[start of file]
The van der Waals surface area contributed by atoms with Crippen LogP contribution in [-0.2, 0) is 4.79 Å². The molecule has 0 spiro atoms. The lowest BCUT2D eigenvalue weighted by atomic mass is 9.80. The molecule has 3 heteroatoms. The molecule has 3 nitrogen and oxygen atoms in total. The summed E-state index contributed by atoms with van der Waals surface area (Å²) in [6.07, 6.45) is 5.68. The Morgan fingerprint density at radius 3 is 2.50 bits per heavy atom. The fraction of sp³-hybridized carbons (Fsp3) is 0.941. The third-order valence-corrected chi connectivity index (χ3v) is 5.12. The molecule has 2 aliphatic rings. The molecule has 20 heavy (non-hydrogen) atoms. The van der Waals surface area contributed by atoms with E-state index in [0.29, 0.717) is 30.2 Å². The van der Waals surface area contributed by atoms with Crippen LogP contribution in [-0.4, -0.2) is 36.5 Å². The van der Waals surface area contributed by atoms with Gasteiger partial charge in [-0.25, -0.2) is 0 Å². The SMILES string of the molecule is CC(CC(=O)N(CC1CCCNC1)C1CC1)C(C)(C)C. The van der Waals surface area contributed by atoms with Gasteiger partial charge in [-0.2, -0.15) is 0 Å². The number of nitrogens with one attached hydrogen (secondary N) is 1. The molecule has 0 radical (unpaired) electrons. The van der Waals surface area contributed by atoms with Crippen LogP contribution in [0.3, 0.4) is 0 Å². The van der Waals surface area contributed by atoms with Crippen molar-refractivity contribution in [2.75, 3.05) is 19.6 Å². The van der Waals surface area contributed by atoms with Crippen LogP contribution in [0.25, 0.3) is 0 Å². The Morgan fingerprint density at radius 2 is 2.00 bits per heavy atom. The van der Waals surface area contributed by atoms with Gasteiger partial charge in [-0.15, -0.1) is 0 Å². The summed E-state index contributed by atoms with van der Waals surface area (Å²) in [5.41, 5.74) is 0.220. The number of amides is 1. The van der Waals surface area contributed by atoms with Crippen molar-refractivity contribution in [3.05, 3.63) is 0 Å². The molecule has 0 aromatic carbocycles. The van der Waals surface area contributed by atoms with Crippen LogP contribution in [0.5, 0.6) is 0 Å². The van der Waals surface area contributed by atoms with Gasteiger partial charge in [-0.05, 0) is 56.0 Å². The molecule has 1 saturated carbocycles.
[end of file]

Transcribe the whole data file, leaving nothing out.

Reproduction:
The van der Waals surface area contributed by atoms with Crippen LogP contribution in [-0.2, 0) is 4.79 Å². The molecule has 0 spiro atoms. The lowest BCUT2D eigenvalue weighted by atomic mass is 9.80. The molecule has 3 heteroatoms. The molecule has 3 nitrogen and oxygen atoms in total. The summed E-state index contributed by atoms with van der Waals surface area (Å²) in [6.07, 6.45) is 5.68. The Morgan fingerprint density at radius 3 is 2.50 bits per heavy atom. The fraction of sp³-hybridized carbons (Fsp3) is 0.941. The third-order valence-corrected chi connectivity index (χ3v) is 5.12. The molecule has 2 aliphatic rings. The molecule has 20 heavy (non-hydrogen) atoms. The van der Waals surface area contributed by atoms with E-state index in [0.29, 0.717) is 30.2 Å². The van der Waals surface area contributed by atoms with Crippen LogP contribution in [-0.4, -0.2) is 36.5 Å². The van der Waals surface area contributed by atoms with Gasteiger partial charge in [-0.25, -0.2) is 0 Å². The SMILES string of the molecule is CC(CC(=O)N(CC1CCCNC1)C1CC1)C(C)(C)C. The van der Waals surface area contributed by atoms with Gasteiger partial charge in [-0.2, -0.15) is 0 Å². The number of nitrogens with one attached hydrogen (secondary N) is 1. The molecule has 0 radical (unpaired) electrons. The van der Waals surface area contributed by atoms with Crippen LogP contribution in [0.3, 0.4) is 0 Å². The van der Waals surface area contributed by atoms with Crippen molar-refractivity contribution in [2.75, 3.05) is 19.6 Å². The van der Waals surface area contributed by atoms with Crippen LogP contribution in [0.25, 0.3) is 0 Å². The Morgan fingerprint density at radius 2 is 2.00 bits per heavy atom. The van der Waals surface area contributed by atoms with Gasteiger partial charge in [-0.15, -0.1) is 0 Å². The summed E-state index contributed by atoms with van der Waals surface area (Å²) in [5.41, 5.74) is 0.220. The number of amides is 1. The van der Waals surface area contributed by atoms with Crippen molar-refractivity contribution in [3.05, 3.63) is 0 Å². The molecule has 0 aromatic carbocycles. The van der Waals surface area contributed by atoms with Crippen LogP contribution in [0.5, 0.6) is 0 Å². The van der Waals surface area contributed by atoms with Gasteiger partial charge in [-0.05, 0) is 56.0 Å². The molecule has 1 saturated carbocycles.